makeArchitecture

Case Studies in Living, Working & Architecture
“What does context reveal about  Mies van der Rohe’s architecture?”
Mies in Translation

“The Farnsworth House invited us to create an exhibit and discussion to celebrate the Centennial of the Bauhaus.”

Ludwig Mies van der Rohe, the final Director of the Bauhaus, famously explained that he established the floor height of the Farnsworth House just above the level of the 100 year flood. But you rarely see the Fox River make an appearance in any photographs of the building. The inspiration for transforming what in lesser hands could have been merely a generic steel frame building rooted to a foundation into a levitating platform is conspicuous by its absence. To a great degree, it’s the context that helps make Mies’s architecture special, and, in many cases such as this one, sublime. The full context is missing. The exhibit Mies in Translation introduces context in order to more productively frame and better understand Mies’s work.

The exhibit displays a model of the unbuilt Brussels Pavilion of 1934. The Brussels campus consists of four buildings and is more self-contained than the later IIT Campus Plan. Brussels’s main building is in dialogue with two internal courtyards and circular skylight. They oscillate between figure and ground in a formless condition that is never resolved. Mies innovates at Brussels: the grand staircase to the gallery of art of the First Reich is the model for the stair on the 1960s IBM Building in Chicago and the Neue Nationalegalerie in Berlin; the clear span Machinery and Metals building is the forerunner to every clear span structure Mies designed afterwards in America including Farnsworth. The scale is no longer residential as in the Barcelona Pavilion (also displayed in model form). Brussels is Mies’s first large scale building expressing the ideas of the Roman Catholic theologian Romano Guardini. He believed that the world was entering the Mass Age, a new one thousand year age where technology would bring man closer to God and nature. We display translated pages from Mies’s personal copy of Guardini’s book Der Gegensatz or The Opposite. They are rich with Mies’s markings and help us frame the Brussels Pavilion as being the first monument of the Mass Age and the heir to Peter Behrens’s AEG Turbine Factory.

Mies designed Dr. Farnsworth’s twelve foot long wardrobe–the only piece he designed for the house–and it is kept in the gallery space in case the house floods again. Instead of ignoring it, we dressed it with a light lace work cover-up translating it from a photogenic figure on a domestic field into a weighted mass in Mies’s favored English bond. This dress can be heavy and opaque and/or light and transparent depending upon the viewer’s orientation. It exhibits a gestalt moment or simultaneity found in Mies’s best work.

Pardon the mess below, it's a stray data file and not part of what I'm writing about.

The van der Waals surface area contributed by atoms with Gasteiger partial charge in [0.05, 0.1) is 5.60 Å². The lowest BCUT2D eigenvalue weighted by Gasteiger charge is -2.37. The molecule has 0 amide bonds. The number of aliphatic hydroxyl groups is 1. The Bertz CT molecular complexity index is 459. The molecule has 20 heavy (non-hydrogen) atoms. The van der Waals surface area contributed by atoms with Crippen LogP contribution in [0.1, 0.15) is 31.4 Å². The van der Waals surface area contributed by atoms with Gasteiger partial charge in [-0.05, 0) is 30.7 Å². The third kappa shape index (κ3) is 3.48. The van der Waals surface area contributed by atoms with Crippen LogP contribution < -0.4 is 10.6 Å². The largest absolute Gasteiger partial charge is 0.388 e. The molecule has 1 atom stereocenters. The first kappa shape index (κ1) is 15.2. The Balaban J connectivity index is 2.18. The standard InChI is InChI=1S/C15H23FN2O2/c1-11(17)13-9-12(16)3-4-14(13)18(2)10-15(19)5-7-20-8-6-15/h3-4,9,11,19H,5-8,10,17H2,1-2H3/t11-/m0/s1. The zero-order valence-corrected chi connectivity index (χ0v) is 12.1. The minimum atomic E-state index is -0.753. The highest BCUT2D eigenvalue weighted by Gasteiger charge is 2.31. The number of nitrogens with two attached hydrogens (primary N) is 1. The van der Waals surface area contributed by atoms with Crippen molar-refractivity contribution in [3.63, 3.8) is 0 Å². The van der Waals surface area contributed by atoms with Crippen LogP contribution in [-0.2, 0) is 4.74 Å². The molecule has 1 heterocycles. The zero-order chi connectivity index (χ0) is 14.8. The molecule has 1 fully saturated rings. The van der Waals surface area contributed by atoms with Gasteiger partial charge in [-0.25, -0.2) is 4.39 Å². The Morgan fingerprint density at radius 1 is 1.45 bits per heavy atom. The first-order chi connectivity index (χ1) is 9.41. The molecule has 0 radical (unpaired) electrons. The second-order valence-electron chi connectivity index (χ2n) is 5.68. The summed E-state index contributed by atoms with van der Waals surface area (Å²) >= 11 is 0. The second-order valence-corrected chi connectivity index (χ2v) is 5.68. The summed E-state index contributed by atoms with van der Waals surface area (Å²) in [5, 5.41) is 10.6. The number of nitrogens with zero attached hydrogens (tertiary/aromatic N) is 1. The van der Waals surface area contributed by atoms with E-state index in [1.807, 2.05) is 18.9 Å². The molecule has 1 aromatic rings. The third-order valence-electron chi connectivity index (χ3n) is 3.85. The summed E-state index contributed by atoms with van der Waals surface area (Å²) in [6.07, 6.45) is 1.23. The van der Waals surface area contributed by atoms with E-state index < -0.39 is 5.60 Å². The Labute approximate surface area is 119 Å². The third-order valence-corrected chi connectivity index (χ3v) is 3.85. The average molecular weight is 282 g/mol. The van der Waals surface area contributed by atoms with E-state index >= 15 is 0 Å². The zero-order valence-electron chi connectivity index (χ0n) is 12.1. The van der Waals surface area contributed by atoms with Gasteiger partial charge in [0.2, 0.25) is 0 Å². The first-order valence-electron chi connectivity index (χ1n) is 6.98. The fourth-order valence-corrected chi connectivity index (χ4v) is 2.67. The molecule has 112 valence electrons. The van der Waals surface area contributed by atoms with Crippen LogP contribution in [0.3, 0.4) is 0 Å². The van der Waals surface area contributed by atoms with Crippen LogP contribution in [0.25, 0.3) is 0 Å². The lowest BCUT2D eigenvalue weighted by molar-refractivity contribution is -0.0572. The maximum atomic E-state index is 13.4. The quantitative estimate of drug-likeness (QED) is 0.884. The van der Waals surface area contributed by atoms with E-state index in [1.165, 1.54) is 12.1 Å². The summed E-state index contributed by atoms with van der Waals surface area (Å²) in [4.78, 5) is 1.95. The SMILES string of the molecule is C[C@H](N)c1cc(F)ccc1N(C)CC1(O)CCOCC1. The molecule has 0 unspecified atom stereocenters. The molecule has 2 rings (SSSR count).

Peter Palumbo loaned original drawings of never-produced chairs Mies sketched in the 1920s and 1930s. Mies’s furniture is completely different from his architecture. If Mies’s architecture can be formless, Mies’s furniture fits the body with little or no ambiguity of his sublime building projects. Mies designed a corset chair that conforms to the body like a laced-up garment. We created 1/6th size 3d models of three chairs from the original sketches: one in bentwood from late 1920s and two in fiberglass from the same year as Brussels. Through contrast, these chair designs help us understand what Mies attempted with his architecture and give us insights into the variety, whimsy and creativity Mies expressed in his furniture designs. They give context to the possibility of what could have been designed for Dr. Farnsworth had Mies created furniture like he had for the Tugendhat residence.

A big thanks to furniture designer Mike McCarthy for modeling the chairs, UW Professor Emeritus Dr. Gerhardt Schutte for translating Der Gegensatz, Dr. Stacy Hand for her translation of Mies’s Brussels Statement and her anchoring of the discussion panel, Robert Kleinschmidt for his prized participation on the discussion panel and Professor Andrew Gleeson at Iowa State University.

Kudos to Scott Mehaffy and the National Trust for Historic Preservation.

Photographer: Michael Lipman